For many patients who needed a hip replacement device, the Zimmer Kinectiv Prosthesis may have seemed like an attractive option. Rather than insert a one-size-fits-all device, Zimmer’s M/L Taper with Kinectiv Technology offered a wide range of head, stem, and neck sizes, allowing each patient to be custom fitted with a device that closely matches his or her natural hip joint. However, many patients who received these implants suffered debilitating injuries, leading to a nationwide medical device lawsuit against Zimmer.
Reported Problems and Side Effects of the Zimmer M/L Taper Prosthesis With Kinectiv Technology
The Zimmer M/L Taper is composed of three parts: the modular neck, the femoral stem, and the femoral head. Each of the pieces comes in a variety of sizes, which was marketed by the company as offering a more secure fit for both male and female patients. The device was also supposed to offer greater conservation of the bone tissue surrounding the implant and lower the risk of dislocation, as the custom-fit device would ideally move in the joint similar to the patient’s natural hip.
Unfortunately, the device failed to deliver on its promises for many hip replacement patients. Shortly after its release, the FDA received reports of injury due to corrosion between the metal neck and femoral stem. Much like the corrosion that is common in metal-on-metal hip implants, the Zimmer’s M/L Taper components can release debris and metal particles into the body, causing a number of harmful effects, including:
- Pain and inflammation. Patients may suffer swelling, redness, and irritation at the implant site, which may develop into infection of the bone and tissues surrounding the implant. If infection cannot be controlled with antibiotics, the device may have to be removed.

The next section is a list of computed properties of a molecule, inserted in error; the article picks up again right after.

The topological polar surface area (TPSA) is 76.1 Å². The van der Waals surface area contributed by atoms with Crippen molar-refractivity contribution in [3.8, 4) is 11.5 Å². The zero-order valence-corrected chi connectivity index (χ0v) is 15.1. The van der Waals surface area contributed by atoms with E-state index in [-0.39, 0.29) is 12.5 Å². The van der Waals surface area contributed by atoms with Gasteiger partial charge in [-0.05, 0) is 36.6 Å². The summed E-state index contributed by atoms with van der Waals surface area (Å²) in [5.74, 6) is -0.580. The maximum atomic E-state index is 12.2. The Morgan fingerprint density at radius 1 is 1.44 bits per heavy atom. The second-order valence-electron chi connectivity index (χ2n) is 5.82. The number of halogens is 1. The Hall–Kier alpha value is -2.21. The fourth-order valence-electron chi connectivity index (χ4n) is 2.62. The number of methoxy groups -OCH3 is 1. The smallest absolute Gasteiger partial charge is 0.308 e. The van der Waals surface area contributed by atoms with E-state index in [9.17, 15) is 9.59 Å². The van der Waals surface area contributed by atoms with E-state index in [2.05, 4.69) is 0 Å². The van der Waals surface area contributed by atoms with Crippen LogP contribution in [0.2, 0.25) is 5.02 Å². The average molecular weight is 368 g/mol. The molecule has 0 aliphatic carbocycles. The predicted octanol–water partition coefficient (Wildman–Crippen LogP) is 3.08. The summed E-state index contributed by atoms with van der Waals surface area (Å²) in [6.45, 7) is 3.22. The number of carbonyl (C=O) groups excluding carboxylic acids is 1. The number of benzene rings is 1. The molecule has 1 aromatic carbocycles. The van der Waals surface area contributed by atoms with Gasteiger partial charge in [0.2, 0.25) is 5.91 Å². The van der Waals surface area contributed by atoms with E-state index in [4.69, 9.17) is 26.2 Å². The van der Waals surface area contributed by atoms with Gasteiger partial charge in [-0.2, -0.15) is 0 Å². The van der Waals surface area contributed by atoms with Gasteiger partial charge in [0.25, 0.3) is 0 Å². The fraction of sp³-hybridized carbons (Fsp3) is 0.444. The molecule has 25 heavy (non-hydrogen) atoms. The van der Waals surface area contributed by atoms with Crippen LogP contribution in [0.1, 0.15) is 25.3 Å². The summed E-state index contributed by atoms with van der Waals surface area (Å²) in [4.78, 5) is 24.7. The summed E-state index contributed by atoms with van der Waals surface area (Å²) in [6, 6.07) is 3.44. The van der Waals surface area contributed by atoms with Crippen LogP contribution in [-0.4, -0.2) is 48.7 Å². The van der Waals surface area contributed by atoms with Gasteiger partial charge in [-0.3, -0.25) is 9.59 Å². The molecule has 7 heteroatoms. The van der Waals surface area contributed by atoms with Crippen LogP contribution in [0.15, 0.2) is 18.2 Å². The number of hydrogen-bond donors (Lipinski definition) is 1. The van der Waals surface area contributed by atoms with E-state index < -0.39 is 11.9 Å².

- Metallosis. Tiny particles of metal are released into the body as the pieces of the implant grind together, resulting in metal poisoning (metallosis). As these particles enter the bloodstream, they can cause serious complications throughout the body, including bone degeneration and damage to the nervous system.
- Fractures. The breakdown of bone tissues due to metallosis greatly increases the risk of fractures, both in the hip joint and elsewhere in the body. These fractures can cause the device to dislocate, and can make implantation of a replacement device much more difficult. Risk of fracture is even higher for post-menopausal women, potentially affecting these patients’ mobility for the rest of their lives.
- Allergic reactions. In 2015, the FDA alerted consumers and hospitals about reports of industrial residues left on the Zimmer M/L Taper during the manufacturing process. The company’s failure to monitor its product caused some patients to suffer allergic responses, including pain and irritation due to metal poisoning, and led to a Class I recall of the affected devices.
- Revision surgeries. Metallosis, allergic reaction, loosening of the device, and severe infection can all increase the likelihood of revision surgery to remove and replace the device. Revision surgeries are typically more dangerous than the original hip replacement procedure as they carry greater risk to the patient and are less likely to succeed than the first implantation—potentially causing permanent loss of range of motion and disability in some patients.